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Title: Contextualising the Gosuini de Expugnatione Salaciae Carmen : the development of crusading ideology in the Portuguese Reconquista
Author: Wilson, Charles
ISNI:       0000 0004 6058 5282
Awarding Body: University of Liverpool
Current Institution: University of Liverpool
Date of Award: 2016
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The Gosuini de Expugnatione Salaciae Carmen (the Carmen) is a Latin text whose unique exemplar is found in a codex dating to the latter half of the thirteenth century belonging to the library of the Portuguese Cistercian monastery of Alcobaça. A versified work in elegiac couplets, the Carmen recounts the Portuguese conquest, in combination with Northern European crusaders en route by sea to the Holy Land, of a strategically vital Muslim fortress during the formative years of the autonomous kingdom of Portugal; namely the capture of Alcácer do Sal in 1217. In contemplating the circumstances of production of this important text, this dissertation undertakes an examination of the interface between the Crusades and the Portuguese Reconquista and in so doing considers similar events highlighted in the historiography, the conquests of Lisbon in 1147 and of Silves in 1189. Since it is argued herein that the hitherto unknown author of the Carmen is Goswin de Bossut, a monk of the Cistercian house of Villers in Brabant who flourished as cantor of that eminent abbey in the 1230s, and since evidence for the involvement of the Cistercians in the Portuguese Reconquista is otherwise strong, there is an exploration of the origins of the Order in Portugal along with a reassessment of the possible involvement of Bernard of Clairvaux in the planning of Afonso I Henriques’ Lisbon campaign. The likely commissioner of the Carmen was Bishop of Lisbon, Soeiro Viegas, one of the leaders of the Alcácer enterprise. Accordingly there is due exposition of the career and possible motivations of Bishop Soeiro along with an investigation into the plausibility of his protagonism in a wider policy, underway after 1147, to attract Northern European crusaders to the fight on the Portuguese-Andalusi frontier. In examining the person of Goswin of Bossut, the postulated author, evidence gleaned from his known works, namely three vitae and one musical office, is combined with a consideration of those individuals, some more well-known than others, likely to have come within his circle of colleagues and acquaintances. From a nexus of connection mingling Cistercian ideology with a sometimes convoluted network of religious operating in the Southern Low Countries and in Portugal, emerges the proposition that Goswin’s literary canon should now be extended not only to include the Carmen but also a small number of other important works whose authorship has until now remained a mystery. Finally the Appendix contains a full edition of the text of the Carmen along with, for the first time, an English translation of the work.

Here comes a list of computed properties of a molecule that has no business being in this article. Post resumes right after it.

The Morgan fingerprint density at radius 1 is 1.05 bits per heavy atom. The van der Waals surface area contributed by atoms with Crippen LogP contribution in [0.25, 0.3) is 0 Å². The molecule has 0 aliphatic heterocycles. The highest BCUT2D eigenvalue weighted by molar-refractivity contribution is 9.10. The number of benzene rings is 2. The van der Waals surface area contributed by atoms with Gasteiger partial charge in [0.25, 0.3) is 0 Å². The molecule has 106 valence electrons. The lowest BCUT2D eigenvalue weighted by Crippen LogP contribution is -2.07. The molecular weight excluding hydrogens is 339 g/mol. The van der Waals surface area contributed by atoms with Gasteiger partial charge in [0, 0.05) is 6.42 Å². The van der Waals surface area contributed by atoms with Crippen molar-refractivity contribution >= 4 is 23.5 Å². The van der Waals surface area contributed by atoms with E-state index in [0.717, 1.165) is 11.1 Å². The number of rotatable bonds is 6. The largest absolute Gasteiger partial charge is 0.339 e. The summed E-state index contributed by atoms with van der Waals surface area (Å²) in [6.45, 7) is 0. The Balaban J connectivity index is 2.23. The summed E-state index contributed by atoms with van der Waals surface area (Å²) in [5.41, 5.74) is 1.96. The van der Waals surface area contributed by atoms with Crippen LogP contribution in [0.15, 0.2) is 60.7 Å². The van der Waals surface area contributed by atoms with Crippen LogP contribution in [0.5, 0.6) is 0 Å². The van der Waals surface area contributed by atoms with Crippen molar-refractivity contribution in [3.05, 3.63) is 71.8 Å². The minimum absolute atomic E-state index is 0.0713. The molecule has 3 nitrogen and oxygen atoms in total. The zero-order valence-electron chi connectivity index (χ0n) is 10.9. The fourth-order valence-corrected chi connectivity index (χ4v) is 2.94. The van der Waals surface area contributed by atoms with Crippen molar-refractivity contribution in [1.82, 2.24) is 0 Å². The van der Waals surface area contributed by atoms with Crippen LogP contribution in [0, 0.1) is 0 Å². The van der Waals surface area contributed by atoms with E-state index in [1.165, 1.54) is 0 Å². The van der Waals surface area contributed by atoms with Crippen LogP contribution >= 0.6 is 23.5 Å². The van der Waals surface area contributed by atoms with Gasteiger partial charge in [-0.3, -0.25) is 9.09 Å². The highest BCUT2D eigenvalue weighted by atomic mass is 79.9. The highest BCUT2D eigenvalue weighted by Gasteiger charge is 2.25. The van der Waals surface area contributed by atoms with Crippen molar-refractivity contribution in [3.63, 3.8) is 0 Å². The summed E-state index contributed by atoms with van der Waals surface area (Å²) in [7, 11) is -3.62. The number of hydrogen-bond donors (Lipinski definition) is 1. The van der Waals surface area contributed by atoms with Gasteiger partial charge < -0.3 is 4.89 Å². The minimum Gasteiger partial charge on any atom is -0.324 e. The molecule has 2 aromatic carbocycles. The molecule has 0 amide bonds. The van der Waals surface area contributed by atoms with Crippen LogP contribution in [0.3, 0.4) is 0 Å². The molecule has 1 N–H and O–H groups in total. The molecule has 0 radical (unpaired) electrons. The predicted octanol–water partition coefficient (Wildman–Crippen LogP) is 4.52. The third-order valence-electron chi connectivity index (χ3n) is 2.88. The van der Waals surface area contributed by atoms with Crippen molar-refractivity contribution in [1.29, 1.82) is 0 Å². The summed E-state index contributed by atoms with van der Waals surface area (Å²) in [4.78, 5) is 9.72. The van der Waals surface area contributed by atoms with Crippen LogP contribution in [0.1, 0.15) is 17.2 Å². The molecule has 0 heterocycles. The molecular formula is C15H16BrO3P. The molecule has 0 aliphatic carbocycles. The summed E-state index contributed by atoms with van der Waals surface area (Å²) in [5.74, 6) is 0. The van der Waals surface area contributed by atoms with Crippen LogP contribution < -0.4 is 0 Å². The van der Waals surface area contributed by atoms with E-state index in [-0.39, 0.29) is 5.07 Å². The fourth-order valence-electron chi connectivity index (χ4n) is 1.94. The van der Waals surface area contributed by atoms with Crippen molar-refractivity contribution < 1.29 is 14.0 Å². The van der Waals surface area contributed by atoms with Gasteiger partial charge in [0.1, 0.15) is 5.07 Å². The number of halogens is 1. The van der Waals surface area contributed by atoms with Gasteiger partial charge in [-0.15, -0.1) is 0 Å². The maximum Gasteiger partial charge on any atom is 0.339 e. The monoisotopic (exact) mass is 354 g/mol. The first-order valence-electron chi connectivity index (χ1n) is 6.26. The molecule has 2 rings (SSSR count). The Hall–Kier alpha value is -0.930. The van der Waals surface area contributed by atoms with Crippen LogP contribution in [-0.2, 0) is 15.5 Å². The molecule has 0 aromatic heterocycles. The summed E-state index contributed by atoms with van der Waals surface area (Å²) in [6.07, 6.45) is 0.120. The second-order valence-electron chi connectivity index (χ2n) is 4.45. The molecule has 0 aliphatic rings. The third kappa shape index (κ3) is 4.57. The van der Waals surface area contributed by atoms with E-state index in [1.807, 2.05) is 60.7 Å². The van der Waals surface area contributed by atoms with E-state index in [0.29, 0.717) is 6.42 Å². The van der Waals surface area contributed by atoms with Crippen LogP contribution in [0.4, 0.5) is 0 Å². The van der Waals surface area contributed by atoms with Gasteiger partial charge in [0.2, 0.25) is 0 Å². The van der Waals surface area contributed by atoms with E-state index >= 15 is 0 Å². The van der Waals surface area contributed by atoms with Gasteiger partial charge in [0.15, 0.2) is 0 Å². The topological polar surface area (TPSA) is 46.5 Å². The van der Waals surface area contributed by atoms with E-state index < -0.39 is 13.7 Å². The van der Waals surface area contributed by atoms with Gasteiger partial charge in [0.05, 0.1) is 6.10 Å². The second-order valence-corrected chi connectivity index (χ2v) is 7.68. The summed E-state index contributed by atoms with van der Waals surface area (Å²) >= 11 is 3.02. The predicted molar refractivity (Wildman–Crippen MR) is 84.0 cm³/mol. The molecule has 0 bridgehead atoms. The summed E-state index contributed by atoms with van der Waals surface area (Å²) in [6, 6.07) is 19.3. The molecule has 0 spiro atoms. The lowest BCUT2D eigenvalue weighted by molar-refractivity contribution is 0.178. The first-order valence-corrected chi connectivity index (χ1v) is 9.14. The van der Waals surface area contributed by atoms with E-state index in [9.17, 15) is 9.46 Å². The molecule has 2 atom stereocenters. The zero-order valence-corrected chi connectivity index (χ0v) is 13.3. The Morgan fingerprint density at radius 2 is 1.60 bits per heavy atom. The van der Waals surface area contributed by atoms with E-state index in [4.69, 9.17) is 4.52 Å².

Supervisor: Not available Sponsor: Not available
Qualification Name: Thesis (Ph.D.) Qualification Level: Doctoral
EThOS ID:  DOI: Not available